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Marine Biology

, Volume 146, Issue 5, pp 869–875 | Cite as

Morphological evidence for vertical transmission of symbiotic bacteria in the viviparous sponge Halisarca dujardini Johnston (Porifera, Demospongiae, Halisarcida)

  • Alexander V. EreskovskyEmail author
  • Elizaveta Gonobobleva
  • Andrey Vishnyakov
Research Article

Abstract

All stages of vertical transmission of symbiotic bacteria, from the penetration into oocytes to the formation of rhagon, were investigated in the White Sea (Arctic) representatives of Halisarca dujardini Johnston (Demospongiae). Small populations of free-living specific symbiotic bacteria inhabit the mesohyl of H. dujardini. They are represented by a single morphotype of small spiral gram-positive bacteria. Vertical transmission of symbiotic bacteria between generations in sponges may occur in different ways. In the case of H. dujardini the bacteria penetrate into growing oocytes by endocytosis. A part of the bacteria plays a trophic role for oocytes and the other part remains undigested in membrane-bound vacuoles within the cytoplasm. In cleaving embryos bacteria are situated between the blastomeres or in the vacuoles. In the blastula all bacteria are disposed in the blastocoel. The symbionts are situated in intercellular spaces in free-swimming larvae and during metamorphosis. Symbiotic bacteria do not play any trophic role in the period of embryonic and postembryonic development of H. dujardini. No signs of destruction and digestion of bacteria were revealed at any stage of development.

Keywords

Sponge Vertical Transmission Marine Sponge Symbiotic Bacterium Yolk Granule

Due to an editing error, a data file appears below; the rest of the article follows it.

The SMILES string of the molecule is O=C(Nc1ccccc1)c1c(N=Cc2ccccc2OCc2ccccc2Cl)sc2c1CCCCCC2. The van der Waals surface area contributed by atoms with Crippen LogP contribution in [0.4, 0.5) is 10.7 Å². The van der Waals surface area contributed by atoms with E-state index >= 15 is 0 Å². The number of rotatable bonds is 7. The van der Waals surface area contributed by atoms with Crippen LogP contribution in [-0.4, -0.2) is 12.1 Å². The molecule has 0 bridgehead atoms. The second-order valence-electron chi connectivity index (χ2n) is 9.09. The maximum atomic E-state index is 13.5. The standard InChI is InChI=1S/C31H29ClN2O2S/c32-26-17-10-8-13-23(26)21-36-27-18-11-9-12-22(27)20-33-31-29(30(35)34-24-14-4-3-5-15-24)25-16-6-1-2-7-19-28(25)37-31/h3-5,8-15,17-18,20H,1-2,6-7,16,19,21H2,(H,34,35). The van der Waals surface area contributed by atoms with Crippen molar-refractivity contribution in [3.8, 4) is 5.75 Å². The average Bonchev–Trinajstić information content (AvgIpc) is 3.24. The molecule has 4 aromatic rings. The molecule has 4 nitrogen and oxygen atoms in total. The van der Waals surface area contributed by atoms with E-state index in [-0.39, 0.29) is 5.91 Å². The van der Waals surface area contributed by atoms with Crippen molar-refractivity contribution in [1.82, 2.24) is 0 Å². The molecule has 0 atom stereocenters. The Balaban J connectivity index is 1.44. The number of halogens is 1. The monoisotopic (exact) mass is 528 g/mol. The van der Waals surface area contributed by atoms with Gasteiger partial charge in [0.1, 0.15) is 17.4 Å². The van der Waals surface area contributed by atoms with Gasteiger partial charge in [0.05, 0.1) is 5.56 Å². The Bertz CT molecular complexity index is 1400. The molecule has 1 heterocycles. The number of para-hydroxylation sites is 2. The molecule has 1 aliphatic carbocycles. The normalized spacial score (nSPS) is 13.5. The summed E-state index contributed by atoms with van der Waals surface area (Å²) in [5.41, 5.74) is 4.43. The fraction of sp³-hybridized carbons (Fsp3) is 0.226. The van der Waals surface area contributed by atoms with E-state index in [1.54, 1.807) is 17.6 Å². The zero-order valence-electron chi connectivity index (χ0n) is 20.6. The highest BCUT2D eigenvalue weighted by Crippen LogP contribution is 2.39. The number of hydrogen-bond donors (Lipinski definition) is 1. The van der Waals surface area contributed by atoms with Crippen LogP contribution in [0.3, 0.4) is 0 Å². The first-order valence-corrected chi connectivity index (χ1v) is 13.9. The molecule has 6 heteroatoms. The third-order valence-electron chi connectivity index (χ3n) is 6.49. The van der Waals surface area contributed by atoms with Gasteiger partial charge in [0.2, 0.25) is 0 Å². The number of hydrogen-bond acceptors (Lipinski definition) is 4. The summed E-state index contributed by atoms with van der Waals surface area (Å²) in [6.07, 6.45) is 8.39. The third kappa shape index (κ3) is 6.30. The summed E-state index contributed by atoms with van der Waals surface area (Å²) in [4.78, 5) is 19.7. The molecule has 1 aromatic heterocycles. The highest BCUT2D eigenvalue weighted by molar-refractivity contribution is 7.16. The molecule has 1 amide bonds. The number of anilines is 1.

These keywords were added by machine and not by the authors. This process is experimental and the keywords may be updated as the learning algorithm improves.

Notes

Acknowledgements

The authors thank Dr. Jean Vacelet and Nicole Boury-Esnault for helpful discussions, and Chantal Bézac for help during the SEM preparation. This work was funded by grant INTAS-YSC 02-4441, by the program Universities of Russia no. 07.01.017, and by grant RFBR no. 03-04-49773; A. Ereskovsky received a special grant from the Federal Scientific Policy of Belgium, intended to promote collaboration S&T with oriental and central Europe.

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Copyright information

© Springer-Verlag 2004

Authors and Affiliations

  • Alexander V. Ereskovsky
    • 1
    Email author
  • Elizaveta Gonobobleva
    • 1
  • Andrey Vishnyakov
    • 1
  1. 1.Department of Embryology, Biological FacultySt. Petersburg State UniversitySt. PetersburgRussia

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